I have a task in which I can't really see what I'm doing wrong. The recommended answer differs from mine and it kind of makes sense to me, but I can't see what's wrong with my solution. The problem is as follows;
In a family of 4 all the 7 deadly sins are present. Every family member exercises(?) atleast 1 of the 7 sins, but there are no sins that two distinct family members 'exercise'. (The original problem formulation is not in english, sorry)
The task is to find out how many combinations there are if no single family member can exercise both greed and gluttony.
Basically what I did was to find out the total amount of combinations without taking the constraint into consideration (Surjection from a 7-subset to a 4-subset; $4! * S(7,4)$. After that I wanted to subtract the 'illegal' combinations. The way I figured I would find them out is as follows:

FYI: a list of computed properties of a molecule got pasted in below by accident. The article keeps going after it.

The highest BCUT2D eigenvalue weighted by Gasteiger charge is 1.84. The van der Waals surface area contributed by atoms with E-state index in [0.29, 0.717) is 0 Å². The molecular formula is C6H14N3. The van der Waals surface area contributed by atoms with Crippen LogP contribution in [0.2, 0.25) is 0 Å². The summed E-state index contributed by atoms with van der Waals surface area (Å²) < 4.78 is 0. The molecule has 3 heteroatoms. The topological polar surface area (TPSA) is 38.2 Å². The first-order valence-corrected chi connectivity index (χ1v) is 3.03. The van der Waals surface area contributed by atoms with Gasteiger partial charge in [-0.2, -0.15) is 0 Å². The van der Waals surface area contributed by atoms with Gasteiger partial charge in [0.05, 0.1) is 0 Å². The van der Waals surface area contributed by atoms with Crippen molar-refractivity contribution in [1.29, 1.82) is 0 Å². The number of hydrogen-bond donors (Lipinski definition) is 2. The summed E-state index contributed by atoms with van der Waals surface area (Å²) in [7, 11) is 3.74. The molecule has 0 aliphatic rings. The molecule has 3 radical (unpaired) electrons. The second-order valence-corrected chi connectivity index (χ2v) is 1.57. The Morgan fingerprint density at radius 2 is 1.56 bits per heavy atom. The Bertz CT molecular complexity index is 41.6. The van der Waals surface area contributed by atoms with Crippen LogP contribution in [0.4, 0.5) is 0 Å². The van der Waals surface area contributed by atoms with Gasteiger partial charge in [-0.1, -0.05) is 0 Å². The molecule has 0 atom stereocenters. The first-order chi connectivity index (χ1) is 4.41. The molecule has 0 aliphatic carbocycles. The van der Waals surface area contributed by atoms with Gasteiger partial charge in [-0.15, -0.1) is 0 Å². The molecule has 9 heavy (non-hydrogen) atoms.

There are 4 possible family members that can exercise both greed and gluttony. After that we have 5 additional sins to 'hand out' amongst all the remaining people (including the one that we already 'handed' both gluttony and greed) so I figure'd we'd then get the total amount of 'illegal' combinations as $4 * 4! * S(5,4)$ but in the recommended solution the amount of illegal combinations was $4! * S(6,4)$ - which I understand (I guess you 'group up' both gluttony and greed as one sin and count the surjections).
But I don't understand why my solution is wrong. Any help greatly appreciated, sorry for the wall of text!